“For this officer to ‘go rogue’, and get all the Huawei cases [without approval]? It’s very risky … his supervisor would ask, ‘hey, how did you get all these Huawei cases?’”
All of this strongly reaffirms our belief that this matter has nothing to do with Huawei
Harvey spoke of his growing suspicion that the targeting of the trio was systematic the day after the indictments against Huawei and Meng were released last month.
“The only logical conclusion is that the employer was indeed targeted,” said Harvey in a subsequent email, noting the huge number of other cases separating the applicants, and adding that this was “now clear”.
Harvey said in the earlier interview that if other Huawei-linked applicants decided not to challenge the same sort of accusations levelled at his clients, then these would likely remain secret.
To rebut the accusations, Harvey said he simply provided signed statements from his clients that they were not spies. He declined to provide the statements, citing lawyer-client privilege.
A different Post source directly familiar with Harvey’s clients said that although all denied any involvement in espionage, Client B believed “there could very well be some truth to the allegations [about spying by Huawei]”.
The source depicted an employee fearful of identification, because going public with the sensitive situation would offend Huawei; after becoming aware of the other two applicants’ cases, Client B contacted them and urgently persuaded them not to directly communicate with the Post.
An interview with Client C and the spouse was called off a few hours before it was scheduled, apparently as a result of Client B’s lobbying.
“He’s very, very concerned, very, very reluctant to have this story come out,” said the source. “Why? Because he said that Huawei has the means and the capability to find out information and he really fears [that his] identity gets out.”
Client B described himself to the source as being personally familiar with Huawei founder Ren, although the Post has not been able to confirm this.
“It just seems so ironic that these three employees are being accused of being part of an organisation that has been accused of doing [espionage].
“These employees themselves have not been involved in it, yet based on what this executive told me, there could very well be some truth to the allegations [about Huawei],” the source said.
“Where there’s smoke there’s fire. So it’s a little bit ironic. No, they’re not, individually they’re not involved in any of this stuff. But based on what he was telling me, maybe, yes [Huawei is].”
In its statement, Huawei said it had “well-established Canadian business and research operations in Canada since 2008”.
“We have employees travelling between Canada and China regularly with travel visa and work permit approvals issued by the Government of Canada. In addition, over the years, a number of past or retired Huawei employees have successfully immigrated to Canada, with employment at Huawei used as a reference,” the firm said.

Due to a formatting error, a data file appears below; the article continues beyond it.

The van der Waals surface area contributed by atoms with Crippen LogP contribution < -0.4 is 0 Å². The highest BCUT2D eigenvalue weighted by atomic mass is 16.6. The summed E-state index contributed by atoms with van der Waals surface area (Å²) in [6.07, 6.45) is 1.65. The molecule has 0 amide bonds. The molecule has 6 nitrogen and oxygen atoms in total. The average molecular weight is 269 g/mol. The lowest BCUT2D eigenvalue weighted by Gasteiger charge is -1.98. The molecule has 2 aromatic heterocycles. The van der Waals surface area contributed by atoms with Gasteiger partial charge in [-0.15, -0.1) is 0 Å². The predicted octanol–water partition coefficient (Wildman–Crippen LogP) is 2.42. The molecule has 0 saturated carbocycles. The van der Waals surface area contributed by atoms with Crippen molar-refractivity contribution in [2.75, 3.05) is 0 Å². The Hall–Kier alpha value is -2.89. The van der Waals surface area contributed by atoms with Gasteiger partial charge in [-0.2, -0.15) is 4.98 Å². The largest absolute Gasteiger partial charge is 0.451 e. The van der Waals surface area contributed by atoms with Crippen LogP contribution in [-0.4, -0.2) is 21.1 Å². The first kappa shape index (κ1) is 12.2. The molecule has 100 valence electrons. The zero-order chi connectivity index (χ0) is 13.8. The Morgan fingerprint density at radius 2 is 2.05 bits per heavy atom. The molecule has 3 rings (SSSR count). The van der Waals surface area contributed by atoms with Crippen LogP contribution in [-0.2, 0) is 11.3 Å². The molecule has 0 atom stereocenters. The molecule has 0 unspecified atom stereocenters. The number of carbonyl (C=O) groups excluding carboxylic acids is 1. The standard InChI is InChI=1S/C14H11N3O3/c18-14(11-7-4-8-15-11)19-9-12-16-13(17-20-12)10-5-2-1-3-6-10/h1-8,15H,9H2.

“Given the positive nature of our working relationship with Immigration, Refugees and Citizenship Canada, the well-established process for managing applications, and the significant number of successful applications over the years, all of this strongly reaffirms our belief that this matter has nothing to do with Huawei.”
In accordance with their wishes, conveyed via a third party, the Post has not attempted to directly contact any of the applicants since 2017.
The Post recently requested interviews again, via a different third party, who said that two refused to comment, other than to confirm that they no longer work for Huawei, while one received the request but did not respond.
Retracted accusations and a mystery unresolved
At least one other aspect of the three immigration cases appears unusual – the manner in which they were eventually resolved.
Harvey said the identity and reasoning of JW00237 would have had to be revealed in legal proceedings if the Canadian government had fought his clients’ claims of unfair treatment.
But instead, after Harvey submitted his clients’ sworn statements that they were not spies – and the Post reported their situation – the government retracted the accusations without comment and approved the applications.
As a result, their cases never went before the public forums of a court or an immigration tribunal hearing.
“If I had to go to federal court then I would have had full access to their files, to see what was wrong,” Harvey said.
“But that was the surprising thing in those three cases: there was no correspondence from IRCC [after the sworn statements were made]. Then suddenly, bang … you can put the visa in the passport.”
He added: “As a lawyer, my only concern is my clients’ interests. I’ve got the visas, so I have to stop there.”
From Harvey’s perspective, the identity of JW00237 and the motivation had become moot. They remain a mystery.